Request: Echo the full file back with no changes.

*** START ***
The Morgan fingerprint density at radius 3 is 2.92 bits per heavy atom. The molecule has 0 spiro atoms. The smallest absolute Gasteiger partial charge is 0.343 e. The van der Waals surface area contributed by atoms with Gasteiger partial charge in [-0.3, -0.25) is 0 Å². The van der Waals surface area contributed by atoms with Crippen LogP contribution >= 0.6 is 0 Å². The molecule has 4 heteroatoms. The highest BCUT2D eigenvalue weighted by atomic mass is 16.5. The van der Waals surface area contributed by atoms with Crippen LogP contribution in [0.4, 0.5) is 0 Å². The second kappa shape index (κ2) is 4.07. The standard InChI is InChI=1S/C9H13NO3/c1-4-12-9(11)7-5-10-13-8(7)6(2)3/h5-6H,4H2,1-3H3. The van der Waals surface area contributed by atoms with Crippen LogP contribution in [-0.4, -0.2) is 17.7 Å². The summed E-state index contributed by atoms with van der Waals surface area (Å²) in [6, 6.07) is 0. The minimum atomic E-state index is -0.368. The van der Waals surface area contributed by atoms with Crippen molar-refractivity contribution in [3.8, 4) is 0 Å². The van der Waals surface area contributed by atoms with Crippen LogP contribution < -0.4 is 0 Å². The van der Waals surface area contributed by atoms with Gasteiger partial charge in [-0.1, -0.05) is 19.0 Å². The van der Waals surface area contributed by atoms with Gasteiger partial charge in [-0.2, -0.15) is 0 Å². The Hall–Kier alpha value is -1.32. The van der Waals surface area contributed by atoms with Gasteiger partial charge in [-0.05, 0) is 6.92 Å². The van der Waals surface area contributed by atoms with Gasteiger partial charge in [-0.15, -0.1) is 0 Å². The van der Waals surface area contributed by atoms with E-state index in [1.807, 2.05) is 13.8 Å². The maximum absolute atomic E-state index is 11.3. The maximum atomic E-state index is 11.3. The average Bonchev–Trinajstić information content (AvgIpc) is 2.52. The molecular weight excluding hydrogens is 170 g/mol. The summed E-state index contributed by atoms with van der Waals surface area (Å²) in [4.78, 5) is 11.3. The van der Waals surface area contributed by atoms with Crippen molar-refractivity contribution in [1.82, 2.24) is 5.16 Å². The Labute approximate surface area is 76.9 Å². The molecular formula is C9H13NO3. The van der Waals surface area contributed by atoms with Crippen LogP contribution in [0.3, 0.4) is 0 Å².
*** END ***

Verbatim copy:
The Morgan fingerprint density at radius 3 is 2.92 bits per heavy atom. The molecule has 0 spiro atoms. The smallest absolute Gasteiger partial charge is 0.343 e. The van der Waals surface area contributed by atoms with Gasteiger partial charge in [-0.3, -0.25) is 0 Å². The van der Waals surface area contributed by atoms with Crippen LogP contribution >= 0.6 is 0 Å². The molecule has 4 heteroatoms. The highest BCUT2D eigenvalue weighted by atomic mass is 16.5. The van der Waals surface area contributed by atoms with Crippen LogP contribution in [0.4, 0.5) is 0 Å². The second kappa shape index (κ2) is 4.07. The standard InChI is InChI=1S/C9H13NO3/c1-4-12-9(11)7-5-10-13-8(7)6(2)3/h5-6H,4H2,1-3H3. The van der Waals surface area contributed by atoms with Crippen LogP contribution in [-0.4, -0.2) is 17.7 Å². The summed E-state index contributed by atoms with van der Waals surface area (Å²) in [6, 6.07) is 0. The minimum atomic E-state index is -0.368. The van der Waals surface area contributed by atoms with Crippen molar-refractivity contribution in [3.8, 4) is 0 Å². The van der Waals surface area contributed by atoms with Crippen LogP contribution < -0.4 is 0 Å². The van der Waals surface area contributed by atoms with Gasteiger partial charge in [-0.1, -0.05) is 19.0 Å². The van der Waals surface area contributed by atoms with Gasteiger partial charge in [-0.2, -0.15) is 0 Å². The Hall–Kier alpha value is -1.32. The van der Waals surface area contributed by atoms with Gasteiger partial charge in [-0.05, 0) is 6.92 Å². The van der Waals surface area contributed by atoms with Gasteiger partial charge in [-0.15, -0.1) is 0 Å². The van der Waals surface area contributed by atoms with E-state index in [1.807, 2.05) is 13.8 Å². The maximum absolute atomic E-state index is 11.3. The maximum atomic E-state index is 11.3. The average Bonchev–Trinajstić information content (AvgIpc) is 2.52. The molecular weight excluding hydrogens is 170 g/mol. The summed E-state index contributed by atoms with van der Waals surface area (Å²) in [4.78, 5) is 11.3. The van der Waals surface area contributed by atoms with Crippen molar-refractivity contribution in [1.82, 2.24) is 5.16 Å². The Labute approximate surface area is 76.9 Å². The molecular formula is C9H13NO3. The van der Waals surface area contributed by atoms with Crippen LogP contribution in [0.3, 0.4) is 0 Å².